The former case can result in faster sedimentation phenomena [ 23 ], with ENMs likely ending up in the sediment-associated fractions. Such distinct behavior stems from the complex interplay between different water chemistries, such as multivalent cations, natural colloids, and DOM, and ENMs properties, governing their environmental partition, which rebounds on exposure and hazard levels and ultimately ecotoxicity [ 17 , 26 , 27 ].
Therefore, ENMs behavior pose questions regarding their environmental fate and impact after release in the environment, beyond the envisaged benefits in terms of contaminant removal or degradation, with consequent environmental costs [ 28 ]. This is to some extent possible with magnetic ENMs, such as magnetite nanoparticles, which can be recovered with the application of weak electromagnetic fields once the remediation process is over [ 29 ].
Nevertheless, major challenges are experienced with the vast majority of non-magnetic ENMs, as an effective removal from remediated environmental media is often limited or completely impractical. To this end, efforts to assess and model the fate of different ENMs in a wide range of environmental matrices, and to track relevant physico-chemical transformations, are much needed to anticipate potential endpoints [ 28 , 30 , 31 , 32 , 33 ].
Additionally, the complexity of environmental matrices requires novel and tailored detection and characterization technologies and strategies [ 34 ]. Potential ENMs bioaccumulation due to ingestion, dermal contact, and inhalation in wildlife is still unknown as well as their potential role to act as a Trojan horse by increasing the uptake of contaminants to be remediated in exposed organisms [ 35 , 36 , 37 , 38 ].
Far more important, the current technical limitations in ENMs detection in environmental matrices as well as a proper risk assessment procedure are still challenging and limiting its development worldwide [ 39 ]. It is hence wise to foresee possible scenarios of ENMs interactions with natural ecosystems and to screen for their potential ecotoxicity toward different levels of biological organization [ 17 , 40 , 41 , 42 ].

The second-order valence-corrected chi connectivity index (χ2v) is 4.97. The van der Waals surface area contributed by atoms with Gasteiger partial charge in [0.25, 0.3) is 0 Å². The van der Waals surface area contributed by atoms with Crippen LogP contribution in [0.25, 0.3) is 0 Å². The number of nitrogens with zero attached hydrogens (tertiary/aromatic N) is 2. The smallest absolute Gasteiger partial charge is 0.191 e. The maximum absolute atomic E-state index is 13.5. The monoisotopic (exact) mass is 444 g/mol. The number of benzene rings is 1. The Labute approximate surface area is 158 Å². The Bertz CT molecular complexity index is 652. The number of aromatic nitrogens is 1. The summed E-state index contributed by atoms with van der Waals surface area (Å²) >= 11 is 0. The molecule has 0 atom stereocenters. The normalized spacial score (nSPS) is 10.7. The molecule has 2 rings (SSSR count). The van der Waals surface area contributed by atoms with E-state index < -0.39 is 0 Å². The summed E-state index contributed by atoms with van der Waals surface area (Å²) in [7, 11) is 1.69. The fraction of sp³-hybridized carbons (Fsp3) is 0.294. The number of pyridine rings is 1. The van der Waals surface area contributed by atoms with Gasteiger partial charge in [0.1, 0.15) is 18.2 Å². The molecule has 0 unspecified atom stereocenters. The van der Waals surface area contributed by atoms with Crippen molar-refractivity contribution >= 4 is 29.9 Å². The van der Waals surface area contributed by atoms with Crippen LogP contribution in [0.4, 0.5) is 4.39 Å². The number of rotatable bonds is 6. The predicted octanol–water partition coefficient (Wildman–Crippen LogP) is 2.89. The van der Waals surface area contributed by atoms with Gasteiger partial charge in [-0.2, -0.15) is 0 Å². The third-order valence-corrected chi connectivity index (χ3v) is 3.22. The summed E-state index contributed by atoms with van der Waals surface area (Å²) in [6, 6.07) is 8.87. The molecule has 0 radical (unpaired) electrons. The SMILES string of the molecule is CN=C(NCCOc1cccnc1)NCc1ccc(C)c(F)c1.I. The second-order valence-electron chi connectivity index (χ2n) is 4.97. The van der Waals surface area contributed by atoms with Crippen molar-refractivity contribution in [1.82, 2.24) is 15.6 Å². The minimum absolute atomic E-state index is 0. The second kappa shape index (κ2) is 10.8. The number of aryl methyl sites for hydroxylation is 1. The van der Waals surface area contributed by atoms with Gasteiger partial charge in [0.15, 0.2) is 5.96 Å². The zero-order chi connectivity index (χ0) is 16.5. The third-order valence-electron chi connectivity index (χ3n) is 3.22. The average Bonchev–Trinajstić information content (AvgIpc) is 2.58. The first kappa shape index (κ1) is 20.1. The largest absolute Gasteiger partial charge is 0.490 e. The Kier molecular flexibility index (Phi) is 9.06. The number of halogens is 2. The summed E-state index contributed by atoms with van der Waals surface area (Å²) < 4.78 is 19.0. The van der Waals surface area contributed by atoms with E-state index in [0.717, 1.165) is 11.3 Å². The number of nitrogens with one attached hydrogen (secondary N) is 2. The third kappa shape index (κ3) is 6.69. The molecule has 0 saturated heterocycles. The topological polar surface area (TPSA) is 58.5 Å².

In this light, adaptations of existing ecotoxicity tests, together with ad hoc testing strategies for nanomaterials, have been recently developed and recommended [ 43 , 44 , 45 , 46 , 47 ]. A recent body of literature has been produced over the past few years concerning the hazard posed by ENMs and different nanoformulations actually employed for nanoremediation purposes, as reported in Table 1.
Indeed, for most of the applied nanoscale materials in nanoremediation, several adverse effects in both terrestrial and aquatic organisms have been reported, thus certainly increasing governmental as well as public concerns related to their in situ application [ 48 , 49 ] see Table 1.
Among the tested ENMs, nZVI and iron oxides-based formulations received much attention, compared to other ENMs types, due to their consistent usage in ground- and surface water remediation [ 50 ]. Keller et al. Similarly, in a more recent study from Nguyen et al. Other phytoplankton functional endpoints were affected by Fe ENMs exposure, such as the photosystem II quantum yield, Chlorophyll a content, cell growth rate and cell membrane damage, with the nZVI being more toxic compared to the other tested ENMs.